The Greeks are getting tired of crisis talks

Marketplace - American Public Media - Thu, 2015-06-18 12:07

Most Greeks back the government, but weariness is the mood. They are tired of the meetings, crisis talks, deadlines, and living up to the next critical moment.

In Central Athens, there isn't much evidence of the economic crisis. However, Nick Voglis, the owner of a sandwich bar, says, “If one person in Greece right now goes to the ATM, and tries to remove money and money does not come out, this place will go on fire. It will explode. There’s no doubt about that.”

There hasn't been a bank run yet, but since October, $33 billion has been withdrawn from the Greek banking system. Wealthy people are taking their money out and putting it overseas. The less well-heeled are taking their money out and keeping it at home. Marketplace’s Stephen Beard explains from Athens.

Killer son 'cannot remember attack'

BBC - Thu, 2015-06-18 11:55
A man who sexually assaulted his mother before killing her when he was high on drugs tells a court he has no memory of it.

What We Can Learn From A Herd Of Hungry Goats

NPR News - Thu, 2015-06-18 11:40

They didn't quite break the internet, but the video of 700 goats on their way to a snack is definitely having a moment. We wanted to hear the story behind the herd.

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In Search Of Edible Weeds: Adventures In Urban Foraging By App

NPR News - Thu, 2015-06-18 11:19

An expert forager has a video and an app for finding weeds to make the ultimate locally grown salad. But even a master foraging app might not lead an amateur to success.

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Kids' Art Show Takes Over Two Billboards In Times Square

NPR News - Thu, 2015-06-18 11:16

Through the weekend, art by 23 public school students will be seen on two large billboards in the heart of New York City.

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Congress Breathes Life Into President's Fast-Track Trade Plan

NPR News - Thu, 2015-06-18 11:16

In a close vote, the House approved fast-track authority, but the fate of the trade measure is still to be determined.

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NASA: Europa Spacecraft Goes Into Development Phase

NPR News - Thu, 2015-06-18 11:12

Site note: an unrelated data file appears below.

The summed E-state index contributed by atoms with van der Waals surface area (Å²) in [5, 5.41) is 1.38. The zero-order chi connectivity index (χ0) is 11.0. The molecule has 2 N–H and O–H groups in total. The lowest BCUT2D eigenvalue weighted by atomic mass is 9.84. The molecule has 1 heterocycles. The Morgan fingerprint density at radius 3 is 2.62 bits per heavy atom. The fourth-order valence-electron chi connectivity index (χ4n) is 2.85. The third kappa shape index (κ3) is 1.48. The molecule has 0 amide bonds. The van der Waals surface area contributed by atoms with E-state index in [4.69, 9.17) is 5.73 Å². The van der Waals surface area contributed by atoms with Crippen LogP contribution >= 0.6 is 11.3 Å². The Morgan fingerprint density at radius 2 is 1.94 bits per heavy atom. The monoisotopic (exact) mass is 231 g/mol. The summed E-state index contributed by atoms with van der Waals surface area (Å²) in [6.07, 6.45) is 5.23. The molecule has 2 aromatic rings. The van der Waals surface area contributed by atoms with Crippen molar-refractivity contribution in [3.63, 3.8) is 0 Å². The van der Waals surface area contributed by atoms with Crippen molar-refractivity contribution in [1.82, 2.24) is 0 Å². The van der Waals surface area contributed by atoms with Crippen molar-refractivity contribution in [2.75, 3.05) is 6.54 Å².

The probe would make dozens of flybys of the Jovian moon in an effort to study its vast subterranean ocean that could harbor life.

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VIDEO: What's behind US hate crimes?

BBC - Thu, 2015-06-18 11:11
According to the most recent FBI data available, over 7,000 people in the US were victims of hate crimes in 2013. The BBC takes a look at what the numbers say about who is committing these crimes and why.

Obama Mourns Charleston Deaths, But Laments 'Politics' Of Gun-Control

NPR News - Thu, 2015-06-18 11:09

After a shooting at a Charleston, S.C., church left nine dead, President Obama noted, "Mass violence does not happen in other advanced countries," but tighter gun controls in the U.S. were unlikely.

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Houghton praises Sampson tactics

BBC - Thu, 2015-06-18 11:04
England captain Steph Houghton praises manager Mark Sampson's tactics as the team reach the Women's World Cup last 16.

Fitbit goes public without breaking a sweat

Marketplace - American Public Media - Thu, 2015-06-18 10:52

Fitness tracker maker Fitbit went public Thursday, and was received surprisingly well. The stock went up 50 percent as soon as trading began, ending the day at $29.68 a share.

"We’re at a scale of revenue and profitability that we felt it made a lot of sense to go public," says Fitbit CEO James Park.

In 2014, the company reported $745 million in revenue — proving that people will spend a lot of money on wearable technology.

"There’s a lot of great things that we can do with the capital that we raise from the IPO. There’s a lot of advanced research and development that we can do on our products ranging from, more hardware to more incredible software to make people healthier," Park says. "We started investing in pretty significant sales and marketing campaigns. Fitbit is pretty much already synonymous with health and fitness tracking — we’re almost a ‘Kleenex’ of the category."